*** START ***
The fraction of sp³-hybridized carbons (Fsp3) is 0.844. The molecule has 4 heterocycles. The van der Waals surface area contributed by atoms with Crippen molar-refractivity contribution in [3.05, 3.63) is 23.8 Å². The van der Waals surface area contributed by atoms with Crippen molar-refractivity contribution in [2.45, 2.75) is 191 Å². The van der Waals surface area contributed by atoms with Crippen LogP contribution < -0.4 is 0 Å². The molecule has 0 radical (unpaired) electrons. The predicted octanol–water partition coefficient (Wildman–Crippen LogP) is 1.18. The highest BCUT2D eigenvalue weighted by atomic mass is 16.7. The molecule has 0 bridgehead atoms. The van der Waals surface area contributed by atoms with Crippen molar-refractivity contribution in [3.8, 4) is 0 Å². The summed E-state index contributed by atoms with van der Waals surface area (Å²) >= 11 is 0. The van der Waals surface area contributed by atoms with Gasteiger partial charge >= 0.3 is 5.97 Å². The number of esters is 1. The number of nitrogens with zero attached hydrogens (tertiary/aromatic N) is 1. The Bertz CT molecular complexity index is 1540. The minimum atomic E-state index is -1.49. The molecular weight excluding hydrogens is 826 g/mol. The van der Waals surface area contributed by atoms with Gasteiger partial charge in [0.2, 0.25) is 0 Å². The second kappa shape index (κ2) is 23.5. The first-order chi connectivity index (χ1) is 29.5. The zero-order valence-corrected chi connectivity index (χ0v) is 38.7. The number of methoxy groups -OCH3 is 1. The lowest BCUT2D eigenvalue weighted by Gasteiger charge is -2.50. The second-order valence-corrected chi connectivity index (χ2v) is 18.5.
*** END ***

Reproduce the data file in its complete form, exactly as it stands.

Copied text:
The fraction of sp³-hybridized carbons (Fsp3) is 0.844. The molecule has 4 heterocycles. The van der Waals surface area contributed by atoms with Crippen molar-refractivity contribution in [3.05, 3.63) is 23.8 Å². The van der Waals surface area contributed by atoms with Crippen molar-refractivity contribution in [2.45, 2.75) is 191 Å². The van der Waals surface area contributed by atoms with Crippen LogP contribution < -0.4 is 0 Å². The molecule has 0 radical (unpaired) electrons. The predicted octanol–water partition coefficient (Wildman–Crippen LogP) is 1.18. The highest BCUT2D eigenvalue weighted by atomic mass is 16.7. The molecule has 0 bridgehead atoms. The van der Waals surface area contributed by atoms with Crippen molar-refractivity contribution in [3.8, 4) is 0 Å². The summed E-state index contributed by atoms with van der Waals surface area (Å²) >= 11 is 0. The van der Waals surface area contributed by atoms with Gasteiger partial charge >= 0.3 is 5.97 Å². The number of esters is 1. The number of nitrogens with zero attached hydrogens (tertiary/aromatic N) is 1. The Bertz CT molecular complexity index is 1540. The minimum atomic E-state index is -1.49. The molecular weight excluding hydrogens is 826 g/mol. The van der Waals surface area contributed by atoms with Gasteiger partial charge in [0.2, 0.25) is 0 Å². The second kappa shape index (κ2) is 23.5. The first-order chi connectivity index (χ1) is 29.5. The zero-order valence-corrected chi connectivity index (χ0v) is 38.7. The number of methoxy groups -OCH3 is 1. The lowest BCUT2D eigenvalue weighted by Gasteiger charge is -2.50. The second-order valence-corrected chi connectivity index (χ2v) is 18.5.